export JAVA_HOME=/opt/jdk
export JMFHOME=/opt/JMF
export CLASSPATH=$JMFHOME/lib/jmf.jar:$JMFHOME/lib/mp3plugin.jar:$JMFHOME/lib/fobs4jmf.jar:$CLASSPATH

Change JAVA_HOME to the location of the JRE (or JDK). Later we will talk about fobs4jmf.jar. Note that every export command must be in only one line; if the Wiki engine changes that when laying out this page, please write your /etc/profile.d/ removing the extra line breaks if you copy and paste from here.

After rebooting your system, every user could type jmstudio from the command line to launch the JMStudio, with no need to this from the installation directory (/opt/JMF-2.1.1e/bin/).

OpenOffice Configuration

Before being able to use the Java Media Framework to reproduce audio and video in OpenOffice, you must add the JMF library folder to the class path of the Java Virtual Machine launched by You do so with the dialog under Tools > Options:

Tools > Options dialog, Java settings.

Press the "Class Path" button, and add the JMF library folder (if you have chosen the system-wide installation, it is /opt/JMF/lib; if you have installed the JMF just in your home directory, it is /home/user/JMF-2.1.1e/lib).

Java class path settings.

You will need to restart OpenOffice for these changes to take effect.

OOo JavaMediaFramework Tools Options Java Restart.png

After restart, you should be able to play audio and sound supported by JMF. You can try playing one of the sounds from the gallery:

Media Player


If you get an error similar to the following:

tail: cannot open `+309' for reading: No such file or directory
./install.sfx.25050: line 1: ==: No such file or directory
./install.sfx.25050: line 3: syntax error near unexpected token `)'

you will have to edit the installer and correct a line.

There are different ways of doing this, we will use the vim editor.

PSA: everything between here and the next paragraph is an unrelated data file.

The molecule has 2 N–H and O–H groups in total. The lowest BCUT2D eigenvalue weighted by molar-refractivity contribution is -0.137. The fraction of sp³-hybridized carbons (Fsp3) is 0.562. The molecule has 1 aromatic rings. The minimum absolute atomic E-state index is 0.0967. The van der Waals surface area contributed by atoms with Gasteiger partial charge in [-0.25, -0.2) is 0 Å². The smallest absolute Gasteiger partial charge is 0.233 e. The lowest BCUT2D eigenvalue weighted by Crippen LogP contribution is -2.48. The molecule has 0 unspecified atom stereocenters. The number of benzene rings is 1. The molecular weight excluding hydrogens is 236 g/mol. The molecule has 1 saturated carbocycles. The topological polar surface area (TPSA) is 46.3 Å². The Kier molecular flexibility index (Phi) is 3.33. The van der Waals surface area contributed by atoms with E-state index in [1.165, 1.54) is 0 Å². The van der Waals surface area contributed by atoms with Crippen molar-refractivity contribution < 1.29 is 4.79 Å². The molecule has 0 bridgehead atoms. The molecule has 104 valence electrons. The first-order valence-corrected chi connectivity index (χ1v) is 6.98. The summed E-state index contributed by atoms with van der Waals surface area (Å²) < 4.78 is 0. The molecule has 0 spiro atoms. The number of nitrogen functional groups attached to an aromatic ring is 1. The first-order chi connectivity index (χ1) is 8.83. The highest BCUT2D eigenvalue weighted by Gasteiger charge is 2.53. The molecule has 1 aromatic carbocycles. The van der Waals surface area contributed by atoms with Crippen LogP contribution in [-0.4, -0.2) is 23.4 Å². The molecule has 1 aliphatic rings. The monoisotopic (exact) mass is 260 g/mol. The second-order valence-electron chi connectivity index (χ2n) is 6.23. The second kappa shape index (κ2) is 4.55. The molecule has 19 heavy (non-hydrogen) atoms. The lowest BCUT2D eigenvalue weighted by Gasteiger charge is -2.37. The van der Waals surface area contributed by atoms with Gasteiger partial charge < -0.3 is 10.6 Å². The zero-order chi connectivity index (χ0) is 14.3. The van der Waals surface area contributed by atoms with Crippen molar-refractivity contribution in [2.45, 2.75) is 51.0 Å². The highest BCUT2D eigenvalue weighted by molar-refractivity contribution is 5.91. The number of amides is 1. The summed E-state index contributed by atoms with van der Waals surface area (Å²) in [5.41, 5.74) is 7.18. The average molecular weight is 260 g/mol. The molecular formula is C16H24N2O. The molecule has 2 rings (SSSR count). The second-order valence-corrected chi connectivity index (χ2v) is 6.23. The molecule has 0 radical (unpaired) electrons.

First we have to clear things up, because this error corrupts the installer file. You can test this by checking its size:

[user@localhost ~]$ cd Download/JMF/
[user@localhost JMF]$ ls -l .
total 8
-rwxrw-r-- 1 user user 4022 ene 21 09:44 install.sfx.25050
-rwxr-xr-x 1 user user    0 ene 21 09:44 jmf-2_1_1e-linux-i586.bin

So remove everything and copy back the file downloaded:

[user@localhost JMF]$ rm -f *
[user@localhost JMF]$ cp ../jmf-2_1_1e-linux-i586.bin .
[user@localhost JMF]$ chmod +x jmf-2_1_1e-linux-i586.bin

Open the file with vim in binary mode:

[user@localhost JMF]$ vim -b jmf-2_1_1e-linux-i586.bin

OOo JavaMediaFramework issue vim 1.png

In the vim editor, type /tail and press ENTER to look for the line to be fixed:

OOo JavaMediaFramework issue vim 2.png

This will find the problematic line.

OOo JavaMediaFramework issue vim 3.png

Then press the key l to move to the left on that line, until the sign +.

Press i to insert text, and insert -n , with a space

OOo JavaMediaFramework issue vim 4.png

Press ESC to stop inserting, and type :wq to write the changes and quit.

Extending JMF

Sun's Java Media Framework comes with support for few formats. You can extend it by installing Fobs4JMF, which is a JMF wrapper for the popular ffmpeg, it can play the most common formats and codecs (ogg, mp3, m4a, divx, xvid, h264, mov, avi, etc):

JMF playing xvid

Please refer to for more details.

Unfortunately there are no recent binaries for Linux (see, so you will have to compile it from the sources.

Once compiled, you don't need to install anything, you just have to copy fobs4jmf.jar and in /opt/JMF/lib/.

TODO: not very complicated explanation of how to compile it (at least in Ubuntu) on people's demand... See Discussion tab, where this request has been requested, of those able to do, and thanks!